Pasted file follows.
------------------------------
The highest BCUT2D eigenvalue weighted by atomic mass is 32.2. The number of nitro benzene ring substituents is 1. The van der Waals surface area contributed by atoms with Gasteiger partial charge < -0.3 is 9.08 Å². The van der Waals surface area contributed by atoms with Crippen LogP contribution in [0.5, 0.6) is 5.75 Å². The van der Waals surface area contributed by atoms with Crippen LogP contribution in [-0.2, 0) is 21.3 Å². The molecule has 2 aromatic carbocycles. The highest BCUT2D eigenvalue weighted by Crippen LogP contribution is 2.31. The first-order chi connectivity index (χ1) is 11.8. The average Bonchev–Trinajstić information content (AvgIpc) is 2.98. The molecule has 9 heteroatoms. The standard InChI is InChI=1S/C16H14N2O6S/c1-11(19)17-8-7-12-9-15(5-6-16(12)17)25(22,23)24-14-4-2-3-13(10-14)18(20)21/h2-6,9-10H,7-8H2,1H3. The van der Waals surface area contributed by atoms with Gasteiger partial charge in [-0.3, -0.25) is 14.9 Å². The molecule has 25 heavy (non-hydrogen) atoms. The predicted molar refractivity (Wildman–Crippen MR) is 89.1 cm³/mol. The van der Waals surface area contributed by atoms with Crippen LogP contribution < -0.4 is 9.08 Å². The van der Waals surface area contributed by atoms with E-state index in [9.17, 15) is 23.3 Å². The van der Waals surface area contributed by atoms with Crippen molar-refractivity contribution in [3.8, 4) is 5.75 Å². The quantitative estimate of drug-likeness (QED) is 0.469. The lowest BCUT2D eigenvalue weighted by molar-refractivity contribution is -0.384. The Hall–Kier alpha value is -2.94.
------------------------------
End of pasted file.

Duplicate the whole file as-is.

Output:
The highest BCUT2D eigenvalue weighted by atomic mass is 32.2. The number of nitro benzene ring substituents is 1. The van der Waals surface area contributed by atoms with Gasteiger partial charge < -0.3 is 9.08 Å². The van der Waals surface area contributed by atoms with Crippen LogP contribution in [0.5, 0.6) is 5.75 Å². The van der Waals surface area contributed by atoms with Crippen LogP contribution in [-0.2, 0) is 21.3 Å². The molecule has 2 aromatic carbocycles. The highest BCUT2D eigenvalue weighted by Crippen LogP contribution is 2.31. The first-order chi connectivity index (χ1) is 11.8. The average Bonchev–Trinajstić information content (AvgIpc) is 2.98. The molecule has 9 heteroatoms. The standard InChI is InChI=1S/C16H14N2O6S/c1-11(19)17-8-7-12-9-15(5-6-16(12)17)25(22,23)24-14-4-2-3-13(10-14)18(20)21/h2-6,9-10H,7-8H2,1H3. The van der Waals surface area contributed by atoms with Gasteiger partial charge in [-0.3, -0.25) is 14.9 Å². The molecule has 25 heavy (non-hydrogen) atoms. The predicted molar refractivity (Wildman–Crippen MR) is 89.1 cm³/mol. The van der Waals surface area contributed by atoms with Crippen LogP contribution < -0.4 is 9.08 Å². The van der Waals surface area contributed by atoms with E-state index in [9.17, 15) is 23.3 Å². The van der Waals surface area contributed by atoms with Crippen molar-refractivity contribution in [3.8, 4) is 5.75 Å². The quantitative estimate of drug-likeness (QED) is 0.469. The lowest BCUT2D eigenvalue weighted by molar-refractivity contribution is -0.384. The Hall–Kier alpha value is -2.94.